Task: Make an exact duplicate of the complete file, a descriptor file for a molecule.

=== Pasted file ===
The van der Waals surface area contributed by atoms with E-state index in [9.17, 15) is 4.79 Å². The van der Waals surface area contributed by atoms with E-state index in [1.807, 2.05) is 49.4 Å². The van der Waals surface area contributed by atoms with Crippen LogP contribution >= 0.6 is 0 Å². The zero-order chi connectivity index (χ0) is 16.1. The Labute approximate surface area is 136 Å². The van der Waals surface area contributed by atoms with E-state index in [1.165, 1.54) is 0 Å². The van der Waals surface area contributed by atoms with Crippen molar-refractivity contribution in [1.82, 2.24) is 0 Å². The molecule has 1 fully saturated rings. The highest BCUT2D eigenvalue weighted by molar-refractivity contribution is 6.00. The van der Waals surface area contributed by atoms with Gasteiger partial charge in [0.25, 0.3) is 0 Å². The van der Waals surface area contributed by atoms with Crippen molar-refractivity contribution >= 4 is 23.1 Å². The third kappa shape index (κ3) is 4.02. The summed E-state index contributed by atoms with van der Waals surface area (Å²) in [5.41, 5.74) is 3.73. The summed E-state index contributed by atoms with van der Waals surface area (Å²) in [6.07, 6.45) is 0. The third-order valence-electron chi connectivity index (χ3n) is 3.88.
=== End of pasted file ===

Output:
The van der Waals surface area contributed by atoms with E-state index in [9.17, 15) is 4.79 Å². The van der Waals surface area contributed by atoms with E-state index in [1.807, 2.05) is 49.4 Å². The van der Waals surface area contributed by atoms with Crippen LogP contribution >= 0.6 is 0 Å². The zero-order chi connectivity index (χ0) is 16.1. The Labute approximate surface area is 136 Å². The van der Waals surface area contributed by atoms with E-state index in [1.165, 1.54) is 0 Å². The van der Waals surface area contributed by atoms with Crippen molar-refractivity contribution in [1.82, 2.24) is 0 Å². The molecule has 1 fully saturated rings. The highest BCUT2D eigenvalue weighted by molar-refractivity contribution is 6.00. The van der Waals surface area contributed by atoms with Gasteiger partial charge in [0.25, 0.3) is 0 Å². The van der Waals surface area contributed by atoms with Crippen molar-refractivity contribution >= 4 is 23.1 Å². The third kappa shape index (κ3) is 4.02. The summed E-state index contributed by atoms with van der Waals surface area (Å²) in [5.41, 5.74) is 3.73. The summed E-state index contributed by atoms with van der Waals surface area (Å²) in [6.07, 6.45) is 0. The third-order valence-electron chi connectivity index (χ3n) is 3.88.